Having been raised by a yaya (nanny) I had at one time promised myself never to get a yaya for my kids when the time came. This was not because I had a horrible experience with my nanny, on the contrary. My aunt, the one I lived with for most of my childhood life, worked full time as a government employee and when I went to live with my parents my dad worked full time as well. My yaya WAS my mom for most of my waking hours, and this was a sort of love-hate relationship that I guess most daughters have with their own mothers.

This is why I always either gape in horror or shake my head incredulously when I hear about yayas being cruel to the kids that they look after. Some parents, to avoid incidents such as these, go to agencies to hire their nannies and even install a nanny camera in the house just to make sure that the nanny isn’t maltreating their kids. I think that’s a bit extreme, becoming necessary only if the parent(s) have not had enough time to personally assess the new nanny.

The thing is, my first yaya was my father’s yaya, she was fourteen when she first joined my grandmother’s household, and she took care of my dad, the youngest in the brood, because my grandmother worked full time as a modista (fashion designer/dressmaker). This was a time when no one had even imagined the existence of a nanny camera. Moms knew their nanny personally, and usually she was either a younger sibling or cousin, and part of her salary would be her tuition in a nearby school. My yaya took care of me for everything, she even slept in the girls room with my sister and me. She made me breakfast, dressed me up for school, had merienda ready when I came back from school, made sure I was at the table doing my homework when my aunt arrived from work.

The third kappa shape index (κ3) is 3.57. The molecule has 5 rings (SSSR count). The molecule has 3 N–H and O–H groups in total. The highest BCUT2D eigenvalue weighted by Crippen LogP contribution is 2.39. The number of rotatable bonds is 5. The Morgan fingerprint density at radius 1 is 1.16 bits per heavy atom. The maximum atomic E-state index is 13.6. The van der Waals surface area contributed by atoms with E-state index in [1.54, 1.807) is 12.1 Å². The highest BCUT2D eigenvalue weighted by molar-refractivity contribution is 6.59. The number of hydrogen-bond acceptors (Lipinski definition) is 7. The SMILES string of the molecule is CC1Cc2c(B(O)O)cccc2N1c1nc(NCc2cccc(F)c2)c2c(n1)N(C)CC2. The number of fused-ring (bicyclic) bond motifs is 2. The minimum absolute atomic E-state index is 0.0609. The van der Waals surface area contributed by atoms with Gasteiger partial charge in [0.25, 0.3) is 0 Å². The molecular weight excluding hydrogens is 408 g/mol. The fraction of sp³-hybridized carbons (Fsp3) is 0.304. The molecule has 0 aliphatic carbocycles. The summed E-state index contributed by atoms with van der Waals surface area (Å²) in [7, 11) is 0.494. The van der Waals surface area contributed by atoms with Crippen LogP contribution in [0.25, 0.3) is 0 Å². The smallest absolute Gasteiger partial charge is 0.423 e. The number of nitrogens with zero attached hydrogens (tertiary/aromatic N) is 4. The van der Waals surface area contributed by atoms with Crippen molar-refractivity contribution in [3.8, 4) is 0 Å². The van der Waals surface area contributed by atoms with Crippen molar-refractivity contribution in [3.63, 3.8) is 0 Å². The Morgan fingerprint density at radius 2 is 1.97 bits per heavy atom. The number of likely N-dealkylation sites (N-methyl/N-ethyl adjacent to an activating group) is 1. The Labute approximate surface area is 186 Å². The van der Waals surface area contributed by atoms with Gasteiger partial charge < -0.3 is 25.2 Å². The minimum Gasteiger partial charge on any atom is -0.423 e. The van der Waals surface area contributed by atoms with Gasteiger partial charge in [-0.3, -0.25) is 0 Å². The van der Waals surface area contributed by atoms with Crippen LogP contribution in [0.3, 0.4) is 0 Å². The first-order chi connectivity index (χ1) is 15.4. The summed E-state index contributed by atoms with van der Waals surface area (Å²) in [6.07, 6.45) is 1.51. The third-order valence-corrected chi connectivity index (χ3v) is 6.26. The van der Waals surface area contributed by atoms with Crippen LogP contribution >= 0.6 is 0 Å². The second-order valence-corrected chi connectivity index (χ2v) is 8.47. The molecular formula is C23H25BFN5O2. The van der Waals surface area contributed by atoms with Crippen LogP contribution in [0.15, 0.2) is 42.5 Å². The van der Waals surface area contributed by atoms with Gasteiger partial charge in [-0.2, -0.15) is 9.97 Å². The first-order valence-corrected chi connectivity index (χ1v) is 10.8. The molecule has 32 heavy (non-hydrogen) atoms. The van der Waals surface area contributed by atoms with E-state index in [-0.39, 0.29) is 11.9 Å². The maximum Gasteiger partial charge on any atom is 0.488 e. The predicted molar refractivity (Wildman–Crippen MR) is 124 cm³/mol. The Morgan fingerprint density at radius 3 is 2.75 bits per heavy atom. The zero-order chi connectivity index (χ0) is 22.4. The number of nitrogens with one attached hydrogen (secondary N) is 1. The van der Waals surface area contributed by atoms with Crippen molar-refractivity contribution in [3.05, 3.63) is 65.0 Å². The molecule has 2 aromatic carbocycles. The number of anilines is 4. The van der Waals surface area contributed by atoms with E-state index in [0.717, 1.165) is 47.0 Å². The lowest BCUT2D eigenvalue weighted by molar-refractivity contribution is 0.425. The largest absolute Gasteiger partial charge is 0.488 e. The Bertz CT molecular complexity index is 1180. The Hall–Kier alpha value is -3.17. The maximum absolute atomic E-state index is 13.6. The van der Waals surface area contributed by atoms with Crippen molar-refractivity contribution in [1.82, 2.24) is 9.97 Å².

When I had to work full time I had to get a yaya for Maui, who was then 5 years old. I had the good fortune of finding someone who knew how to deal with kids and was quite likeable. In fact I have always considered myself lucky when it came to finding someone who would look after my kids, which is something that is apparently not shared by other moms I know who have had to find nannies. I had quite the same luck with Ate Beng, whom I have blogged about a few times, and who is practically Maia’s second mom. Nope, a nanny camera won’t be necessary for me, thank you.

The Nanny Diaries

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